- Saturday arrival is INSANE. We were leaving about 1:30 and the line to check in was past the doors. By contrast, we arrived Friday at 3:30 and waited behind one person.
- Locker rentals are available for $10 per day.

We ate offsite, so I can't speak to the quality of the restaurants. There is a Great Clock Tower show twice daily (at 10am and 8pm) which is popular with the littler kids, and for the older kids, GWL offers MagiQuest (think running around with wands, swooshing various items around the hotel and lots of excited screaming - wands run $13-25, with game activation coming in at $13). There is an arcade, various gift shops and snack shops (Pizza Hut and robot ice cream were the ones we heard about the most), in addition to a snake show on Saturday as we were leaving (VIPER).

We got a KidKamp suite, which the kids LOVED with a passion. Ian slept on the top bunk, Megan got the bottom and both went crazy for their very own in-room TV. The adults got a full bed, with a full-size pullout sofa as well.

Overall impression: very positive. It's (not surprisingly) supervision-intensive with smaller kids - think 7 and under - but the lifeguards are plentiful and vigilant, everyone is polite and helpful, and everyone will likely have a Great Wolf Time! :)

Sunday, February 19, 2012

Everything Shatters

How's THAT for a dramatic title?

No, it's not an angst-filled teenage love song, or a poem scrawled on the back of the shop building behind the school. What I'm talking about is...tile floors.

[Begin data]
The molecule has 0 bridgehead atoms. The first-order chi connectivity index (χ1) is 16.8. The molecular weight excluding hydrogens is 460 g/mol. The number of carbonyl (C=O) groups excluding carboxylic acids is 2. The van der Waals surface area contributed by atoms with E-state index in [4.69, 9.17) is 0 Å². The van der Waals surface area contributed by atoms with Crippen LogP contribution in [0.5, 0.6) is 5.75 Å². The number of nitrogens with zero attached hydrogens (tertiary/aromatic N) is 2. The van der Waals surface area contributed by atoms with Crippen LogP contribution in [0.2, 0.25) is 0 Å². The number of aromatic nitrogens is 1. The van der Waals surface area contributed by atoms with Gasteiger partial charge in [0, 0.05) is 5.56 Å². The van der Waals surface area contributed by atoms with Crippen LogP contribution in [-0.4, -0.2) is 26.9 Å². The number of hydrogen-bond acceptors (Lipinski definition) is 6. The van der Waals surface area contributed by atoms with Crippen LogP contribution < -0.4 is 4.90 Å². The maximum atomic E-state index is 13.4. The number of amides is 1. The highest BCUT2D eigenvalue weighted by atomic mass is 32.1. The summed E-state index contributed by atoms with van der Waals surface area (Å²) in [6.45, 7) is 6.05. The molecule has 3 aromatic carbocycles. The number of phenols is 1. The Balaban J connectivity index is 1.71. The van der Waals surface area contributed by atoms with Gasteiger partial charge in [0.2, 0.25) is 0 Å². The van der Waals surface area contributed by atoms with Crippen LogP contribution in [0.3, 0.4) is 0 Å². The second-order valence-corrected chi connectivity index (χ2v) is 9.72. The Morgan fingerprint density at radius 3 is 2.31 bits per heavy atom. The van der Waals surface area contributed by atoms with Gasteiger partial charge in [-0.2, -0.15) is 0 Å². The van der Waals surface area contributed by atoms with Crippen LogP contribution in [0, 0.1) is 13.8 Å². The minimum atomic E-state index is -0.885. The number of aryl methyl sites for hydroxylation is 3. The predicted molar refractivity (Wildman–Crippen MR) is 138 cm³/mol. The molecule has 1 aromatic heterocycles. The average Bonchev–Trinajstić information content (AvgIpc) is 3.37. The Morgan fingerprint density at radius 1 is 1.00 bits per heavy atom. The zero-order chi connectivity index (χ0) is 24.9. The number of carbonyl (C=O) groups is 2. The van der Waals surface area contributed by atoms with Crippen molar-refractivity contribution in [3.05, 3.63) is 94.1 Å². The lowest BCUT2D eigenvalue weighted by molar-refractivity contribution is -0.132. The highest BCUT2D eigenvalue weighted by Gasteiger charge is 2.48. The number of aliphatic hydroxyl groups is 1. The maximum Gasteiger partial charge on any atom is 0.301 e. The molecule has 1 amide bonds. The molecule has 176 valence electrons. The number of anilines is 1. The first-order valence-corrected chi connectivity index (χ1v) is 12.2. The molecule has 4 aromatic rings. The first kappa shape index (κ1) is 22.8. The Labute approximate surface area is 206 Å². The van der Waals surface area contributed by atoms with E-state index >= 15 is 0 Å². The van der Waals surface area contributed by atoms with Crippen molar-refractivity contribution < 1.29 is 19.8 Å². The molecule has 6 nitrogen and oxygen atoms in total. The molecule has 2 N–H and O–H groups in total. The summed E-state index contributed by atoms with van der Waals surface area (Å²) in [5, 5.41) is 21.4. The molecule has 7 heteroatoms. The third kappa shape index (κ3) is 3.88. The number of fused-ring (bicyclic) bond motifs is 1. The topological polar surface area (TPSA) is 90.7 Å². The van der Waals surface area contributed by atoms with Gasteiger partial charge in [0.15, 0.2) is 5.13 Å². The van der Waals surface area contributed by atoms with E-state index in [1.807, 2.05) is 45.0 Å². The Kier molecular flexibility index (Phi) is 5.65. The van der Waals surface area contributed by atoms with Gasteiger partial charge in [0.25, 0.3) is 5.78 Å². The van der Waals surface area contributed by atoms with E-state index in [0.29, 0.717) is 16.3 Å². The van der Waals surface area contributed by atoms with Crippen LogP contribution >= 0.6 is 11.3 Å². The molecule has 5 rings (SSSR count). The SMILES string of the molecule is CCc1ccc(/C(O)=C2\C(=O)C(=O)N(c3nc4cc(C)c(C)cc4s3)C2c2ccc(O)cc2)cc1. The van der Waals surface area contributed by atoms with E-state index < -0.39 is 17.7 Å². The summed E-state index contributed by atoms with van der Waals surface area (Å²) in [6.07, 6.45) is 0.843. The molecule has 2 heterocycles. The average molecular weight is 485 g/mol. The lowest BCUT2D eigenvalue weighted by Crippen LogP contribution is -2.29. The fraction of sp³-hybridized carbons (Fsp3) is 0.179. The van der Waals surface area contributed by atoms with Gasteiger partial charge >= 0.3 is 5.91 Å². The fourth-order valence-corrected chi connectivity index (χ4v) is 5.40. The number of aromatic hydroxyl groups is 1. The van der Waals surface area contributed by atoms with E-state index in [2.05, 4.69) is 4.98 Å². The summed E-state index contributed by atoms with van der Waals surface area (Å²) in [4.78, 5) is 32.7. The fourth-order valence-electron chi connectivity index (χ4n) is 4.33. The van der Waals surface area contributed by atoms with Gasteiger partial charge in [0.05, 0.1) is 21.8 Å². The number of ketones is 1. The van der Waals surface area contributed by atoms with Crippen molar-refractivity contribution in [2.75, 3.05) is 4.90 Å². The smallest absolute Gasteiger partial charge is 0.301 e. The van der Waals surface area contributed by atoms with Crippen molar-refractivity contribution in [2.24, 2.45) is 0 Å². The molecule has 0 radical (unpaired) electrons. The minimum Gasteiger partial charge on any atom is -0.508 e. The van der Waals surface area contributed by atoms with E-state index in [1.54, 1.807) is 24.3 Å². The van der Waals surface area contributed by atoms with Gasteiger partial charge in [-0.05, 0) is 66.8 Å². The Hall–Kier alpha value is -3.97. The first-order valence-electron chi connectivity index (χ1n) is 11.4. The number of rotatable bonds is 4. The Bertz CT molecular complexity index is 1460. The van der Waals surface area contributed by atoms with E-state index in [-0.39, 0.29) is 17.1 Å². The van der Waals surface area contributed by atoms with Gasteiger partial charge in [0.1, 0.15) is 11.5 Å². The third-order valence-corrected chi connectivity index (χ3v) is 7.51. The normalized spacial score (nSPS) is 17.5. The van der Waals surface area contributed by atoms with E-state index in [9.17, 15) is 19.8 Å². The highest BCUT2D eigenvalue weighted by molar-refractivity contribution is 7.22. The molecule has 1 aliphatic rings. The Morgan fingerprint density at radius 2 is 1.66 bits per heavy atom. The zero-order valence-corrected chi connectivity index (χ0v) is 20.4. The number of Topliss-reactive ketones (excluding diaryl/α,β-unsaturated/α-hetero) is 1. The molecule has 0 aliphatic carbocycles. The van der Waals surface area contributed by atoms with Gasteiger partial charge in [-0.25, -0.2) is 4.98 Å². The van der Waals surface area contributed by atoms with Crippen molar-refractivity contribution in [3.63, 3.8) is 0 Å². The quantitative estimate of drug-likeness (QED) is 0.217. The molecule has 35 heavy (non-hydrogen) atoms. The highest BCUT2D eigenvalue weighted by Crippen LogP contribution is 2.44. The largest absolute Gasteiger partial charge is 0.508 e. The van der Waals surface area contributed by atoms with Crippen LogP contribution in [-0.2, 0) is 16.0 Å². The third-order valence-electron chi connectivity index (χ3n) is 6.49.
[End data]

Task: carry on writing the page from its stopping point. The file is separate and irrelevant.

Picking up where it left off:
Yes, they look awesome. Yes, they're super easy to clean. But boy can you not drop one single breakable thing, or else - yep, it shatters. And with little kids (and a mother who's been described as klutzy on more than one occasion)? Things break a lot. A lot a lot.

A Twilight glass was the first casualty of the new floors. Then the ferret ceramic pepper shaker. And most recently, as of five minutes ago? The Precious Moments angel my inlaws gave Megan for her birthday eight days ago. Thankfully the angel didn't shatter so much as break into several large pieces, so it's an easy fix with some Super Glue.

Perhaps it's time to invest in some rugs.

Thursday, February 16, 2012

In Which The Plague Descends

You know how, when you're relatively sure it's going to be a bad winter for illness (because with kids in school, it's always - but *always* a bad winter for illness), you're always on your toes, walking on eggshells, waiting for it to happen? Analyzing every cough, every sniffle, every listless eye? And then, when nothing happens, you give a deep sigh of relief before mentally high fiving the universe and shrieking "We made it! WE MADE IT! HALLELUJAHS, HALLELUJAHS!"?

Yeah. Not so much.

I have a drainage sore throat and a double ear infection, all of which started right after Megan's party with friends for her birthday. All of which continued through a weekend of birthday festivities featuring two birthday parties for friends (including one at Chuck E Cheese!). All of which, despite a trip to the doctor, a day of rest and a cycle of meds, is still hanging around.

M has strep. I is under the weather. J is congested and feels yucky.

That high five was a tad premature, methinks.

Friday, August 19, 2011

Caw! Caw!